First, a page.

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Continuous Improvement Models

Published: January 04, 2019

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Describe your organization’s continuous improvement model.

Consider the artifacts, rituals, and systems a team uses to “improve”. Here are two examples from the Agile/Scrum world (used because they are handy and fairly well known, not because this post is about Agile/Scrum). Importantly, these are highly team focused.

The Agile Manifesto recommends that…

…at regular intervals, the team reflects on how to become more effective, then tunes and adjusts its behavior accordingly.Regular retrospectives are one approach to continuous improvement. Other approaches exist (and can be interwoven with retrospectives). Six Sigma and Kaizen are popular in the Lean world:

Six Sigma is a disciplined, data-driven approach to continuous improvement. It uses a set of quality management methods rooted in statistical analysis, and relies on an infrastructure of people within the company who are trained experts in these methods to see them through. Six Sigma experts have to work their way through a series of certifications, which are identified by different colored belts, as in karate or judo. Each role comes with specific responsibilities, so success with Six Sigma relies on having each role filled by a qualified expert. Compared to Six Sigma, Kaizen is far less structured and rigid. Kaizen is a mindset, a way of working that enables organizations to eliminate waste, improve work quality, and boost morale, empowering all employees to actively participate in the improvement of their daily work.For large swaths of the business world, the continuous improvement model looks far less organized. It’s more like…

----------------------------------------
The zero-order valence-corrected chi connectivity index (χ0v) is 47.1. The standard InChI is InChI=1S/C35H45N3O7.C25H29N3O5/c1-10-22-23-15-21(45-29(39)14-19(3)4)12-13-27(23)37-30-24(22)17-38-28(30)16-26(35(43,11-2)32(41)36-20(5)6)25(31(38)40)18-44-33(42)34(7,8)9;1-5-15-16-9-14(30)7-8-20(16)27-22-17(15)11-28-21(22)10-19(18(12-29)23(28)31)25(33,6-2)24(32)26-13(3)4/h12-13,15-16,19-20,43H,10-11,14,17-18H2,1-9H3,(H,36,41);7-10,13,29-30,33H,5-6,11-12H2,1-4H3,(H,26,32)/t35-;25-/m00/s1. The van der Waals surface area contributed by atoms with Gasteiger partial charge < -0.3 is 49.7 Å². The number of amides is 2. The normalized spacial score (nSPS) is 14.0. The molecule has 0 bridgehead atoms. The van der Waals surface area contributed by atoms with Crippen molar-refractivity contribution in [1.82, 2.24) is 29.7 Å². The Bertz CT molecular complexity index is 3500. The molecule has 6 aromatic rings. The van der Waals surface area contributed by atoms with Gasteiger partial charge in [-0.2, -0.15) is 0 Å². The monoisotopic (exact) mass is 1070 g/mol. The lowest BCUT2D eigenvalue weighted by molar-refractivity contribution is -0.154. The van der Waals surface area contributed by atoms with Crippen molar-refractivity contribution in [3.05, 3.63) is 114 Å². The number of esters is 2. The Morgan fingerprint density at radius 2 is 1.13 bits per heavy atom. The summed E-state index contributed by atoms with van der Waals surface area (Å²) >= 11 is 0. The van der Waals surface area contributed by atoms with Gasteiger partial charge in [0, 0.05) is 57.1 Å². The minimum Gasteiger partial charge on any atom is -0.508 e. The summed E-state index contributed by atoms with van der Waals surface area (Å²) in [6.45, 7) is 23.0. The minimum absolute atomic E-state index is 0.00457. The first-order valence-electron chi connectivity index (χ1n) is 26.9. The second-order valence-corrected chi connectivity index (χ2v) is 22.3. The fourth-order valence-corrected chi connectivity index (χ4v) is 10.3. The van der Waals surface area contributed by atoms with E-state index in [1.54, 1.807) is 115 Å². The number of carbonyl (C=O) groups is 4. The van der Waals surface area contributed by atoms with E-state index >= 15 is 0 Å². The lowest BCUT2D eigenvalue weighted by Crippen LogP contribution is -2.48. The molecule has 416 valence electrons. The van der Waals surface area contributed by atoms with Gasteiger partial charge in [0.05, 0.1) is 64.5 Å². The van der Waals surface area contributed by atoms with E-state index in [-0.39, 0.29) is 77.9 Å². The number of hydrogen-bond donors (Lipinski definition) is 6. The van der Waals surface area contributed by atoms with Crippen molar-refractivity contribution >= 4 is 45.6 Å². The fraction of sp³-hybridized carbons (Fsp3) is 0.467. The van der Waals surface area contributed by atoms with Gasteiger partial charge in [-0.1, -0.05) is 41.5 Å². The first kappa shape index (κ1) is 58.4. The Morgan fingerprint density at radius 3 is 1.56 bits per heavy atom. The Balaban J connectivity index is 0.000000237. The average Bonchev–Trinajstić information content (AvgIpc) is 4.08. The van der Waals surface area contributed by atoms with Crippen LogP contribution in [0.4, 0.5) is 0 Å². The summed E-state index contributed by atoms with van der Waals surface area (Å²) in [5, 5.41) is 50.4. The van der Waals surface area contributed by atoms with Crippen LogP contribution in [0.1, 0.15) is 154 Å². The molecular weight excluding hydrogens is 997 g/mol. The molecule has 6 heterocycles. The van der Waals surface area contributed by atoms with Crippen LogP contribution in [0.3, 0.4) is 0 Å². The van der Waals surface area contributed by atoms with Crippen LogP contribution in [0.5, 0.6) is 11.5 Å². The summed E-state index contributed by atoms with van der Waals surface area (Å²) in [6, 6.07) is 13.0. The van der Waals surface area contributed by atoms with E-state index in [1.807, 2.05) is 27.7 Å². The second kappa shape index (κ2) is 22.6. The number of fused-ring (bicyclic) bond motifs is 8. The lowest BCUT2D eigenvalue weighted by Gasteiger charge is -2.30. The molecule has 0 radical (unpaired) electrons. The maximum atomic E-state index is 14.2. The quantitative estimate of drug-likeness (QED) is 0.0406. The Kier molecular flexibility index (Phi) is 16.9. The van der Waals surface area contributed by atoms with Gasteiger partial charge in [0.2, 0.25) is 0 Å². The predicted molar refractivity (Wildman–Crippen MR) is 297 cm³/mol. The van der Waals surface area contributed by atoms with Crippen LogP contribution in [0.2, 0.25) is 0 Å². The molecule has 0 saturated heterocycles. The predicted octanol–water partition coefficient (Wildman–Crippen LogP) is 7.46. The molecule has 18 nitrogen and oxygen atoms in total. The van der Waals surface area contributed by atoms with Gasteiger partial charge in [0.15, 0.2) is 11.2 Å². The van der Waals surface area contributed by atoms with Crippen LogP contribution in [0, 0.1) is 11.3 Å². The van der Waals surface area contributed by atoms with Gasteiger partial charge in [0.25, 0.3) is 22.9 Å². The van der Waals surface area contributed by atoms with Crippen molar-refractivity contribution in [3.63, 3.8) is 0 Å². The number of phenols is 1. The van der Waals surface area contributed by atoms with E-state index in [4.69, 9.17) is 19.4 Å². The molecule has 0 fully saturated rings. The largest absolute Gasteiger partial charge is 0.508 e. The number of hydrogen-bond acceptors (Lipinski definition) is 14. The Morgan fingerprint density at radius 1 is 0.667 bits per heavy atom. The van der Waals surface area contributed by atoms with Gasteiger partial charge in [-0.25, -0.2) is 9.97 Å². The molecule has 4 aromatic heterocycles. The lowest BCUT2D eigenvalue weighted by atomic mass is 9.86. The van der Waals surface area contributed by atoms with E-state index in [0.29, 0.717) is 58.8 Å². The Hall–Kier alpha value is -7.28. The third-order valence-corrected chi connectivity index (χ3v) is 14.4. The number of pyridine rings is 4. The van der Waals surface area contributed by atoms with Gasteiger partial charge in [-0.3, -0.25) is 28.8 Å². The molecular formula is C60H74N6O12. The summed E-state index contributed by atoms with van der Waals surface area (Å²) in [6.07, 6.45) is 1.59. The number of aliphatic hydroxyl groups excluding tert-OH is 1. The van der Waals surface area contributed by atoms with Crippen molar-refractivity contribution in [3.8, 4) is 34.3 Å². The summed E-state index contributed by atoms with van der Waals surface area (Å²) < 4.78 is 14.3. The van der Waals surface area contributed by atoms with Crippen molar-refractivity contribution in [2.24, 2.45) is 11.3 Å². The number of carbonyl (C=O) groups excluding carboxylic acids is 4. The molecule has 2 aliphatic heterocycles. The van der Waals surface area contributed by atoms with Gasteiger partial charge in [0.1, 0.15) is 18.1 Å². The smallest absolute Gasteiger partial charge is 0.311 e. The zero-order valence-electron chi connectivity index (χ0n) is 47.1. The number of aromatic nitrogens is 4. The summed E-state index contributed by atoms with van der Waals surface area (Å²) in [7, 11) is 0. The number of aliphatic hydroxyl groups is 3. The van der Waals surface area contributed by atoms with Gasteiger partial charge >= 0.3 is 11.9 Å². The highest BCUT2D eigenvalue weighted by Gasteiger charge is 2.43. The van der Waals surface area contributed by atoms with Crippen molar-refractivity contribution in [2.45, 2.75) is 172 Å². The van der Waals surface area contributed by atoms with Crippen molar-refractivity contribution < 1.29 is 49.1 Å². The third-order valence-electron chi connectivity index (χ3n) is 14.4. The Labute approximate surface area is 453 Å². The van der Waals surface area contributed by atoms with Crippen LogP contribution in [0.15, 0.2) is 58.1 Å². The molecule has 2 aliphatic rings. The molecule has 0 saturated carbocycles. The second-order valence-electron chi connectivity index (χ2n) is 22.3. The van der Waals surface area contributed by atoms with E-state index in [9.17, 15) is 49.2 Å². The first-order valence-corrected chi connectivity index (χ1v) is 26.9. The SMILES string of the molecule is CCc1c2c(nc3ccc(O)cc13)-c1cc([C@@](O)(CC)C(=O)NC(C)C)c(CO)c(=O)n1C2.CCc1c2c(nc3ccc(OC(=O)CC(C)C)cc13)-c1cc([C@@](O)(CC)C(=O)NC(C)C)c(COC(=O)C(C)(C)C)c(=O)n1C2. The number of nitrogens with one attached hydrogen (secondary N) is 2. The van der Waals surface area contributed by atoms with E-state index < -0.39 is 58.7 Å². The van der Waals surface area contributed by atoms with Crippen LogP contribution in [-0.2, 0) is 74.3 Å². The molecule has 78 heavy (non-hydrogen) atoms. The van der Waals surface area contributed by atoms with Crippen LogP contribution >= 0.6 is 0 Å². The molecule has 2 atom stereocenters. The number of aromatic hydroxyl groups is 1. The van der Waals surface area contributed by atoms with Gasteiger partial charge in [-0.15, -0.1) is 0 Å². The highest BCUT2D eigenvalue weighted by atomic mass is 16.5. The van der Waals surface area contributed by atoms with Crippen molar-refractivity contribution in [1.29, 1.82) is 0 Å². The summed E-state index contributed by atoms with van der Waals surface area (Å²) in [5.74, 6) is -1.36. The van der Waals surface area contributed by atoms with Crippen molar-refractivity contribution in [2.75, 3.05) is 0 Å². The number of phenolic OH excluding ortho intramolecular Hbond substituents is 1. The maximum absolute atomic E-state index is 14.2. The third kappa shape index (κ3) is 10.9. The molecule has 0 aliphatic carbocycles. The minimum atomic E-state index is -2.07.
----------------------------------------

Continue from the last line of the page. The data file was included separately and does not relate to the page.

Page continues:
If something is wrong, talk to your manager in your next 1:1. Her job is to generally protect the team from distractions. Oh, and we send you an employee engagement survey once a year, do performance reviews, and give you a learning opportunities.This model is very different from Six Sigma and Kaizen, but it is still a continuous improvement model. And this is where the biggest tension exists between Lean/Agile ways and “traditional” management roles and organizational structures.

Our work is very cross-functional. Dependencies are everywhere. Take a team with a designer, engineer, and product manager. They aren’t getting along for whatever reason. How do they sort this out? Now add a disgruntled support expert who has to deal with a buggy feature. How do they advocate for quality? Sales needs X. Now what? Oh wait, twenty teams share a single internal Ops team that can’t provision new environments quickly enough. Does everyone march up to their floor and raise hell?

Do these people seeking improvement 1) each go and complain to their respective bosses, and those bosses get together and hash it out, or 2) do they meet during a retrospective, and try to resolve the issue? If #2, how does that impact the role of management now that their reports just work it out with other teams? If #1, how do these managers/leaders solve these issues in a vacuum without the involvement of their respective teams? It is not binary…there’s likely a whole spectrum of approaches depending not the gravity of the issue.

Models range. Org 1: 150 person cross-functional retros with ad-hoc teams formed to tackle pain-causing issues. Org 2: The managers work it out at an offsite.

At least in my experience, there is far more focus on the efficiency of small work groups, than on the global health of the system. It is far easier to focus locally on a product development team (or support team, or documentation team), than it is to fix the global impediments that impact everyone. When there is tension, it is easier to slip into giving teams prescriptive marching orders and managing their interactions with human load balances (project managers) than it is to figure out why they can’t solve problems together. In many organizations, managers of respective departments/teams are actually COMPETING for budget and influence. In short, it is hard, but you’re doing something.

There is no silver-bullet approach, but I do think there is a massive opportunity for organizations to at least clarify their continuous improvement model — the continuous improvement operating system (CIOS). How does it work in your organization? How do you improve together (If you do)? Who is involved?